By Clyde Russell LAUNCESTON, Australia, May 22 (Reuters) – One of the difficulties in constructing a narrative for the crude oil market and the output cuts promised by major exporters is what set of numbers to believe.
It’s possible to argue that Saudi Arabia, OPEC’s biggest exporter and the force behind the cuts, is either doing more than its share, or less, depending on the numbers used.
The export data published by the Joint Oil Data Initiative (JODI) on May 18 would support the view that the Saudis have more than met their commitment to the November deal between the Organization of the Petroleum Exporting Countries (OPEC) and allied producers to cut output by a combined 1.8 million barrels per day (bpd).
The JODI numbers show the Saudis exported 7.23 million bpd in March, slightly up from February’s 6.96 million bpd, and down from January’s 7.71 million bpd.
In the first quarter, JODI data puts Saudi exports at an average 7.3 million bpd, or 670,000 bpd down from the 7.97 million bpd reported for the last quarter of last year.
This would imply Saudi Arabia’s crude exports have fallen by quite a bit more than their commitment to cut 400,000 bpd from output under the Nov. 30 deal.
Vessel-tracking and port data compiled by Thomson Reuters Supply Chain and Commodity Forecasts, however, tells a different story. This data shows Saudi exports of crude averaged 7.67 million bpd in the first quarter, down only 180,000 bpd from the 7.85 million bpd in the last quarter of 2016.
The above tracking and port figures were obtained by filtering the data to show vessels that have been discharged, are in the process of discharging, or are underway.
It’s interesting to note that the vessel-tracking data for the fourth quarter of 2016 shows Saudi exports actually lower than what the JODI numbers state, by some 120,000 bpd.
The shipping data, however, also shows exports in the first quarter of 2017 were 370,000 bpd higher than what JODI reports.
A small discrepancy could be ascribed to differences in assessing how much oil was aboard each vessel, but 370,000 bpd is a large gap, equivalent to about five very large crude carriers (VLCCs) a month.
The JODI data is based on self-reporting. The Saudis, along with the other countries that participate in the venture, provide the numbers themselves, and these are then collated and released monthly.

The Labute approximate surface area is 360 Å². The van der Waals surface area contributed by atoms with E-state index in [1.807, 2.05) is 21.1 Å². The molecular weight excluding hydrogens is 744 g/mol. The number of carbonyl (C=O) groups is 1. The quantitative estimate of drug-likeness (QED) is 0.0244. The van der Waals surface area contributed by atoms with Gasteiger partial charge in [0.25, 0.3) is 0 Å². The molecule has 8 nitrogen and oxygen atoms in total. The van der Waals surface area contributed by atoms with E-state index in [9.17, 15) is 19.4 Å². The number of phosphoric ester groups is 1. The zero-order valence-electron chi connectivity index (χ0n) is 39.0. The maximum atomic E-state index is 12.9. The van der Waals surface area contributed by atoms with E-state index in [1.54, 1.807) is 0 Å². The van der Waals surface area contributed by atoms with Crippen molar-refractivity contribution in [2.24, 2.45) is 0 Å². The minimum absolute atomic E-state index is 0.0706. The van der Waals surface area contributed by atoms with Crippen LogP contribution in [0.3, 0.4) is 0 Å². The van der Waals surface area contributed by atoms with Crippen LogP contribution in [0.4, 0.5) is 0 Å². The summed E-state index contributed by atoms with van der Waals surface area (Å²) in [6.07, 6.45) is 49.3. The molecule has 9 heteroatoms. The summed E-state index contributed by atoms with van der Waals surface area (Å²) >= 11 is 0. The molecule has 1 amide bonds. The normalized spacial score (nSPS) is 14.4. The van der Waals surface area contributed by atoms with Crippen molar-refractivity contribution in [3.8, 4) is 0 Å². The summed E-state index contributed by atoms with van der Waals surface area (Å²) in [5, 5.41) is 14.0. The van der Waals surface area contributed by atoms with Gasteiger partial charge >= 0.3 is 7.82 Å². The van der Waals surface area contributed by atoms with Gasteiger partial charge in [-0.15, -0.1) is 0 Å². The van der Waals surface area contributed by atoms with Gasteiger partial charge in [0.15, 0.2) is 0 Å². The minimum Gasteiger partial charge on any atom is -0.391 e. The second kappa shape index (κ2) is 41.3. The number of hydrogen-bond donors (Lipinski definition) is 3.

The tanker-tracking figures rely on International Maritime Organization (IMO) data provided by individual ships, as well as by collating port and other reports.
WHAT TO BELIEVE?
The discrepancy between the two data sets can colour one’s view of the state of the crude oil market.
If you believe the JODI numbers, a reasonable conclusion would be that the Saudis are contributing more than they said they would in November to tightening the global supply-demand balance for crude oil.
If you trust the vessel-tracking data more, your conclusion most likely would be that Saudi exports have been cut, but not by as much as the 400,000 bpd they promised to trim from output.
Another factor worth taking into account is the level of Saudi exports of refined products.
The JODI data shows refined product exports of 1.4 million bpd in March, down from February’s 1.52 million bpd, but up from January’s 1.15 million bpd.
For the first quarter the average product exports were 1.36 million bpd, up about 90,000 bpd on the 1.27 million bpd for the fourth quarter of 2016.
The market tends to ignore product exports, but does it really matter in what form Saudi oil reaches the market, crude or refined products?
This may well be an issue that determines margins for refiners, particularly in Asia, destination of about two-thirds of Saudi crude exports and much of its product shipments.
But if the Saudis are increasing product exports, which JODI data says they are, should this be taken into account when assessing their overall level of exports?
Ultimately, the best indicator of a tightening market is the level of global inventories of both crude and products, but once again data here is limited and incomplete.
While there is reliable data for industrialised nations – showing stocks haven’t drawn down in any meaningful way since the start of OPEC’s and its allies’ output cuts in January – there are at best only partial numbers for inventories in the developing world.
Overall, what the data does tell you is that it’s difficult to know exactly what is going on.
The only thing the JODI and vessel-tracking numbers do agree on is that Saudi crude exports were lower in the first quarter of this year than they were in the last three months of 2016.
What they disagree on is the extent of reduction, and that, unfortunately, is exactly what would help market participants judge just how quickly the crude oil market is re-balancing.
One thing is certain, the tanker data is far more timely than JODI figures.
It shows Saudi exports at 7.2 million bpd in April, and at 7.1 million for the first 21 days of May, although this figure may change by the end of the month.
The tanker data confirms a trend of lower Saudi exports, and suggests an acceleration in April and so far in May.
(Editing by Tom Hogue)
(c) Copyright Thomson Reuters 2017.